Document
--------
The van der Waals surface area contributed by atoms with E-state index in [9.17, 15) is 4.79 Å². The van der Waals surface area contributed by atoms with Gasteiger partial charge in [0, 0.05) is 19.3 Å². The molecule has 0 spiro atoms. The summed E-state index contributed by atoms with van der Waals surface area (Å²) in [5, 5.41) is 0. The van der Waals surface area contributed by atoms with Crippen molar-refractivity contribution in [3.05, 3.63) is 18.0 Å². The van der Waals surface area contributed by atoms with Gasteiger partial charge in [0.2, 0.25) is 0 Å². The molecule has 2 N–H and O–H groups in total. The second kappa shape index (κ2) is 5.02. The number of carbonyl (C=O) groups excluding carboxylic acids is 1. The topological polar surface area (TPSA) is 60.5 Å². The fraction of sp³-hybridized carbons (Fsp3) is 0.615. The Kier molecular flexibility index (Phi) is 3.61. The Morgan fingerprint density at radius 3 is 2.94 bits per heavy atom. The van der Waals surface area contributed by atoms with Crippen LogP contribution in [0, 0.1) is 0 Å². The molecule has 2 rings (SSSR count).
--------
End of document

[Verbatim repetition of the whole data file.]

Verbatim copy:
The van der Waals surface area contributed by atoms with E-state index in [9.17, 15) is 4.79 Å². The van der Waals surface area contributed by atoms with Gasteiger partial charge in [0, 0.05) is 19.3 Å². The molecule has 0 spiro atoms. The summed E-state index contributed by atoms with van der Waals surface area (Å²) in [5, 5.41) is 0. The van der Waals surface area contributed by atoms with Crippen molar-refractivity contribution in [3.05, 3.63) is 18.0 Å². The van der Waals surface area contributed by atoms with Gasteiger partial charge in [0.2, 0.25) is 0 Å². The molecule has 2 N–H and O–H groups in total. The second kappa shape index (κ2) is 5.02. The number of carbonyl (C=O) groups excluding carboxylic acids is 1. The topological polar surface area (TPSA) is 60.5 Å². The fraction of sp³-hybridized carbons (Fsp3) is 0.615. The Kier molecular flexibility index (Phi) is 3.61. The Morgan fingerprint density at radius 3 is 2.94 bits per heavy atom. The van der Waals surface area contributed by atoms with Crippen LogP contribution in [0, 0.1) is 0 Å². The molecule has 2 rings (SSSR count).